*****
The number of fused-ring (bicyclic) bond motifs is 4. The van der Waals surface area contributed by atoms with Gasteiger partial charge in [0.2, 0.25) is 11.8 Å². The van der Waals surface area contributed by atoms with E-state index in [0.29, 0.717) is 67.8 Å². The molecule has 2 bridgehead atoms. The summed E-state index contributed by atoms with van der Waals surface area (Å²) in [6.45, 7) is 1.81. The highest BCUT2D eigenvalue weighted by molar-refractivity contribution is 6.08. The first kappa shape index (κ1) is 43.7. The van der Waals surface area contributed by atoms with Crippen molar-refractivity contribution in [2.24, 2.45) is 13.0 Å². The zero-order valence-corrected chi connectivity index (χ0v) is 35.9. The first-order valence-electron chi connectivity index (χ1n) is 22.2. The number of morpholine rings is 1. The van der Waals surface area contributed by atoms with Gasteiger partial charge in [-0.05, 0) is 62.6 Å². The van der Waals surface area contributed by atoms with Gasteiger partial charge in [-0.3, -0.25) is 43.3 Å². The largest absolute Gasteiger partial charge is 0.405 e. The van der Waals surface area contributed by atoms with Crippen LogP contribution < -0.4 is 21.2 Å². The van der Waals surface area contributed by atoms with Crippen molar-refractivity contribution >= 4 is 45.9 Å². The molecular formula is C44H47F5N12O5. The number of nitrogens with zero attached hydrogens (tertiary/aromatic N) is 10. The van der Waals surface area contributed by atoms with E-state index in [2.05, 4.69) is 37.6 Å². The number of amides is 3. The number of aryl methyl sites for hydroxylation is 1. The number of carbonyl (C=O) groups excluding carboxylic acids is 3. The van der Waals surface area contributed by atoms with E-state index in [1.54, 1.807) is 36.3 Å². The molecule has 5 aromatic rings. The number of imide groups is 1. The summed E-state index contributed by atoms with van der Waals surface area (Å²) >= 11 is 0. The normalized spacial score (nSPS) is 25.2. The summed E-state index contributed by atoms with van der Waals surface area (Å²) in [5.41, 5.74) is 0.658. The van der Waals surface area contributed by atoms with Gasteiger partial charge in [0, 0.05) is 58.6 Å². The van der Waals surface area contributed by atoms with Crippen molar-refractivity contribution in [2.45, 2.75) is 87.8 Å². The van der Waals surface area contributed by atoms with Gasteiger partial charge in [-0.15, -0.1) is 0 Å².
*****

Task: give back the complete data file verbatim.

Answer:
The number of fused-ring (bicyclic) bond motifs is 4. The van der Waals surface area contributed by atoms with Gasteiger partial charge in [0.2, 0.25) is 11.8 Å². The van der Waals surface area contributed by atoms with E-state index in [0.29, 0.717) is 67.8 Å². The molecule has 2 bridgehead atoms. The summed E-state index contributed by atoms with van der Waals surface area (Å²) in [6.45, 7) is 1.81. The highest BCUT2D eigenvalue weighted by molar-refractivity contribution is 6.08. The first kappa shape index (κ1) is 43.7. The van der Waals surface area contributed by atoms with Crippen molar-refractivity contribution in [2.24, 2.45) is 13.0 Å². The zero-order valence-corrected chi connectivity index (χ0v) is 35.9. The first-order valence-electron chi connectivity index (χ1n) is 22.2. The number of morpholine rings is 1. The van der Waals surface area contributed by atoms with Gasteiger partial charge in [-0.05, 0) is 62.6 Å². The van der Waals surface area contributed by atoms with Gasteiger partial charge in [-0.3, -0.25) is 43.3 Å². The largest absolute Gasteiger partial charge is 0.405 e. The van der Waals surface area contributed by atoms with Crippen LogP contribution < -0.4 is 21.2 Å². The van der Waals surface area contributed by atoms with Crippen molar-refractivity contribution >= 4 is 45.9 Å². The molecular formula is C44H47F5N12O5. The number of nitrogens with zero attached hydrogens (tertiary/aromatic N) is 10. The van der Waals surface area contributed by atoms with E-state index in [2.05, 4.69) is 37.6 Å². The number of amides is 3. The number of aryl methyl sites for hydroxylation is 1. The number of carbonyl (C=O) groups excluding carboxylic acids is 3. The van der Waals surface area contributed by atoms with E-state index in [1.54, 1.807) is 36.3 Å². The molecule has 5 aromatic rings. The number of imide groups is 1. The summed E-state index contributed by atoms with van der Waals surface area (Å²) >= 11 is 0. The normalized spacial score (nSPS) is 25.2. The summed E-state index contributed by atoms with van der Waals surface area (Å²) in [5.41, 5.74) is 0.658. The van der Waals surface area contributed by atoms with Gasteiger partial charge in [0, 0.05) is 58.6 Å². The van der Waals surface area contributed by atoms with Crippen molar-refractivity contribution in [2.45, 2.75) is 87.8 Å². The van der Waals surface area contributed by atoms with Gasteiger partial charge in [-0.15, -0.1) is 0 Å².